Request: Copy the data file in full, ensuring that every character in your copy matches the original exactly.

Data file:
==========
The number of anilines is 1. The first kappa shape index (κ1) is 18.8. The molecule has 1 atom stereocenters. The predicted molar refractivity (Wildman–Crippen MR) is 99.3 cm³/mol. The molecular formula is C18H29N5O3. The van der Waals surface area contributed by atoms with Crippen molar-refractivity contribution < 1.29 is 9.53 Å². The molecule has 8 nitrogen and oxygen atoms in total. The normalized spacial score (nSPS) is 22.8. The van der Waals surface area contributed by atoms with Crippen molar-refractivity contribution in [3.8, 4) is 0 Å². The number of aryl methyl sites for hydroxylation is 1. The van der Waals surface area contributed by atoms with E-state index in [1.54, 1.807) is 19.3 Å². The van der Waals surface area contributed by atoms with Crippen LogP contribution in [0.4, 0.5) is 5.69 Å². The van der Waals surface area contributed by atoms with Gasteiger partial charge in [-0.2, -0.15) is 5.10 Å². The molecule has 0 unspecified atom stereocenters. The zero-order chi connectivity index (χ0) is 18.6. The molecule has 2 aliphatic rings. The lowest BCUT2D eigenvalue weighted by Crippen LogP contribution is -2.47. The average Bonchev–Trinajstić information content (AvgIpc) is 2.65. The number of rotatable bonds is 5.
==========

The number of anilines is 1. The first kappa shape index (κ1) is 18.8. The molecule has 1 atom stereocenters. The predicted molar refractivity (Wildman–Crippen MR) is 99.3 cm³/mol. The molecular formula is C18H29N5O3. The van der Waals surface area contributed by atoms with Crippen molar-refractivity contribution < 1.29 is 9.53 Å². The molecule has 8 nitrogen and oxygen atoms in total. The normalized spacial score (nSPS) is 22.8. The van der Waals surface area contributed by atoms with Crippen molar-refractivity contribution in [3.8, 4) is 0 Å². The number of aryl methyl sites for hydroxylation is 1. The van der Waals surface area contributed by atoms with E-state index in [1.54, 1.807) is 19.3 Å². The van der Waals surface area contributed by atoms with Crippen LogP contribution in [0.4, 0.5) is 5.69 Å². The van der Waals surface area contributed by atoms with Gasteiger partial charge in [-0.2, -0.15) is 5.10 Å². The molecule has 0 unspecified atom stereocenters. The zero-order chi connectivity index (χ0) is 18.6. The molecule has 2 aliphatic rings. The lowest BCUT2D eigenvalue weighted by Crippen LogP contribution is -2.47. The average Bonchev–Trinajstić information content (AvgIpc) is 2.65. The number of rotatable bonds is 5.